In 1095 Pope Urban II called for a crusade to establish Christian possession of the Holy Land. Kings, nobles, their private armies, conscripts, villagers and peasants flocked to "take up the Cross". After seven crusades and nearly two centuries of bloodshed that achieved next to nothing, the last Crusader foothold in the east fell in 1291.
In 1096 the "People's Crusade", a poorly led, undisciplined and ill-equipped rabble, left Europe for the Holy Land. It ended in disaster, wiped out by Turks and Saracens without getting much further than Constantinople (now Istanbul). Also in 1096 the First Crusade set forth, with more success. Three years later these Crusaders captured Jerusalem, and put its inhabitants to the sword. The popular image of gallant and chivalrous knights is far removed from reality. Success by the Turks in Edessa lead to a second Crusade in 1147, it captured Damascus but ended shortly after.
In 1169 Saladin became leader of the Saracens, and 18 years later invaded Palestine. A Third Crusade began, led by Richard the Lionheart of England and Philip II of France. The two leaders constantly quarrelled, and after taking Acre in 1191 Philip returned home leaving Richard in sole command. In the summer of that year, Richard began his march on Jerusalem. Richard would fail to take the city, the following year he concluded a treaty with Saladin and returned home.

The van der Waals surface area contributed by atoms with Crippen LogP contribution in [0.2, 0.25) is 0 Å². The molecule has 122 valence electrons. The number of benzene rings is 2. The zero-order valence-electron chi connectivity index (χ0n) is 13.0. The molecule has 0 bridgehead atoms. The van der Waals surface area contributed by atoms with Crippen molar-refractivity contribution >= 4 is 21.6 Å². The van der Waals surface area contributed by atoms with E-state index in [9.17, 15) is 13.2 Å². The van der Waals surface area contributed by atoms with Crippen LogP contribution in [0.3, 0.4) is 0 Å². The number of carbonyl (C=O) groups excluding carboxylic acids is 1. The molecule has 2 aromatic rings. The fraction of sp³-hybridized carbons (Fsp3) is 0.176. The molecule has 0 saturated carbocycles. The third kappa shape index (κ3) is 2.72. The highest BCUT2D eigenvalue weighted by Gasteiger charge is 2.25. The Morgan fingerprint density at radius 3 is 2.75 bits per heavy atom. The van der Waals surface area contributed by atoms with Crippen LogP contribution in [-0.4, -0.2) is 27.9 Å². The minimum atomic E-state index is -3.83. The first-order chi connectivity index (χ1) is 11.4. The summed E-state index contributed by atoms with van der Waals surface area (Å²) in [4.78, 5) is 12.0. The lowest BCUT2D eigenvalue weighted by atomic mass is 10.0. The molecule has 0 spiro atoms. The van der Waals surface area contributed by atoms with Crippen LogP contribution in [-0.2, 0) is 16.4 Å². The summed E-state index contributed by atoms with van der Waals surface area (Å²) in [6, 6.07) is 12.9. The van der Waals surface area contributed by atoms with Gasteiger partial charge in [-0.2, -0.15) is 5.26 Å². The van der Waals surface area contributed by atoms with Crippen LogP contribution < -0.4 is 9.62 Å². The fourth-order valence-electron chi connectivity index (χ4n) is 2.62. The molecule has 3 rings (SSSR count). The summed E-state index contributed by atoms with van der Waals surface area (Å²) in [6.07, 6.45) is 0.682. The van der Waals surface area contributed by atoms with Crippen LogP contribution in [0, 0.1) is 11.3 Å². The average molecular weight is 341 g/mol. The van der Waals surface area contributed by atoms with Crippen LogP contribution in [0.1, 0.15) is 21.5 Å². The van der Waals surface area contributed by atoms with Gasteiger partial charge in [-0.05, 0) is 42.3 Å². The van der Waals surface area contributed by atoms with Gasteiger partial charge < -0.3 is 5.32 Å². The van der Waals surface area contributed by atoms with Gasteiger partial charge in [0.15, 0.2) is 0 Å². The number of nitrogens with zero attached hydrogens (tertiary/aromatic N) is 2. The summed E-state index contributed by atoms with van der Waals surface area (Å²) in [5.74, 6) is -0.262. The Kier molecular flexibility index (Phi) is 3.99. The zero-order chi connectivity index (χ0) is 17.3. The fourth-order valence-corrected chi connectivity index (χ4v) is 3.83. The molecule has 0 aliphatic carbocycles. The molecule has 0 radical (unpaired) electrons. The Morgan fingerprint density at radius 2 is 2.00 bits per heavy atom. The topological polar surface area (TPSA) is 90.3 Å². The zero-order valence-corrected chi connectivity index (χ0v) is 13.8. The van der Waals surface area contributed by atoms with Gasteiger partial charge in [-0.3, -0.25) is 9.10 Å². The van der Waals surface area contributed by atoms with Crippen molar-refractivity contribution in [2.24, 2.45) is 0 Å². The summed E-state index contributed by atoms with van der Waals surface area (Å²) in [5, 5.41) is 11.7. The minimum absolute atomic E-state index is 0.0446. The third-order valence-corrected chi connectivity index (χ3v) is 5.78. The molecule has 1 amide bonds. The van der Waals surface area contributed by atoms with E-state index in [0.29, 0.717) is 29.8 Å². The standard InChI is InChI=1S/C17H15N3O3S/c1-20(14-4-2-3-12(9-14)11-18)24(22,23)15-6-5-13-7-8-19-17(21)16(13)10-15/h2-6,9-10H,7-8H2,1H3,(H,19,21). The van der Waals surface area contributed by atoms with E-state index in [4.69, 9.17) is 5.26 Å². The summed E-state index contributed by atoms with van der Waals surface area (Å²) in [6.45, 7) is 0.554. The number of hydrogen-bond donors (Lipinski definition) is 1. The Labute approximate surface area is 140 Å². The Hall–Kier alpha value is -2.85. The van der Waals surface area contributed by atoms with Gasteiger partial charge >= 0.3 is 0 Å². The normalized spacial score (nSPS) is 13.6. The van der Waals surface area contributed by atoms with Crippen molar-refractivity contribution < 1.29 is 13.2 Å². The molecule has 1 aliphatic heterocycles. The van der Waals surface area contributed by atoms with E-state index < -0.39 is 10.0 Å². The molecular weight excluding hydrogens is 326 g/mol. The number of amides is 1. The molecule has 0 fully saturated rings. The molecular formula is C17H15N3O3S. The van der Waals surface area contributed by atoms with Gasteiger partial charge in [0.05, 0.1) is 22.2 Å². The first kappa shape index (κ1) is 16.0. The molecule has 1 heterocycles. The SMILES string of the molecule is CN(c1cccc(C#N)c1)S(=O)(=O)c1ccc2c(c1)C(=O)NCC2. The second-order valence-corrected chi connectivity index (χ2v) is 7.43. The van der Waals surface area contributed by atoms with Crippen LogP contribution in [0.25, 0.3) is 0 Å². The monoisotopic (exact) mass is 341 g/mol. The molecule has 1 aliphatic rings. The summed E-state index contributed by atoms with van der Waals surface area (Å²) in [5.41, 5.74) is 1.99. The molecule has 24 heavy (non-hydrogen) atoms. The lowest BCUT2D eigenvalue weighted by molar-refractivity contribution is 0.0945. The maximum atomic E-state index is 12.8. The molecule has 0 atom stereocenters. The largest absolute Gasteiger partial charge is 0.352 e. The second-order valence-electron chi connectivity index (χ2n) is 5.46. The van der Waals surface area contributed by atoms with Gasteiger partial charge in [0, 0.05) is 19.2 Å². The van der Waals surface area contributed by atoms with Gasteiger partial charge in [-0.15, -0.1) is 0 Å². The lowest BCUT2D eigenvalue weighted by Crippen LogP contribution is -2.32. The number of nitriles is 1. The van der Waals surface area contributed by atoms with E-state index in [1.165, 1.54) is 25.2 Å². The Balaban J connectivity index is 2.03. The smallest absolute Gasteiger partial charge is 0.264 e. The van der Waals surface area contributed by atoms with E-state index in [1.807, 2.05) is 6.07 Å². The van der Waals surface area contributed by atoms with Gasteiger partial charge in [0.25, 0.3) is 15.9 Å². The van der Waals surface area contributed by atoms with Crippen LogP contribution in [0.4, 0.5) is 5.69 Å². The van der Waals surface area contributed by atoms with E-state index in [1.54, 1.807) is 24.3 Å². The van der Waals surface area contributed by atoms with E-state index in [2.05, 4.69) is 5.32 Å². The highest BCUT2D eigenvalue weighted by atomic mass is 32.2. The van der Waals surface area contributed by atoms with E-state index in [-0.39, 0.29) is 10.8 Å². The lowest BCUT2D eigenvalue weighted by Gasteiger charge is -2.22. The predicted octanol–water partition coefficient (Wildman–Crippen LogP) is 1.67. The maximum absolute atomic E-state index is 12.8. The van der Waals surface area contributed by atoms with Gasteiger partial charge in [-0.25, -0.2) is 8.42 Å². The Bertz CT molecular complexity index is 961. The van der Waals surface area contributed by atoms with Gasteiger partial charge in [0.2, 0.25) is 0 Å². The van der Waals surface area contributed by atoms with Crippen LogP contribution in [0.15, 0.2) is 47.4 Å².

Chroniclers of the above events neglect to mention the appearance of a strange blue box at Jaffa, between Acre and Jerusalem, in the year 1191.
`The Crusade' is arguably the best historical Doctor Who story ever. It is well-researched and written, and there is some great dialogue for the Doctor. The Crusade was also the first Doctor Who story in which established actors played guest roles, Julian Glover as King Richard, and Jean Marsh as his sister Joanna both give fine performances.
Julian Glover also played King Richard in the telemovie Ivanhoe, directed by Crusade's director, Douglas Camfield. He would return to play a Doctor Who villain 14 years after `The Crusade'.
Jean Marsh, at one time married to some chap called Pertwee, is perhaps best known for her role in the BBC series `Upstairs, Downstairs'. She would return to Doctor Who twice more; as Sara Kingdom in `The Daleks' Masterplan', and Morgaine in the seventh Doctor story `Battlefield'.
Episodes 2 and 4 of The Crusade are the only episodes missing from Doctor Who's second season.
Episode 3 'The Wheel of Fortune' was retained by the BBC. It was released in 1991 on the compilation video "The Hartnell Years". The other three episodes were believed lost forever. However in January 1999 episode 1, 'The Lion', was discovered in New Zealand. This episode, as well as 'The Wheel of Fortune' and links by Ian Chesterton (William Russel), is now available on the special video release The Crusade and The Space Museum.
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Introduction by GARY ZIMMER (firstname.lastname@example.org).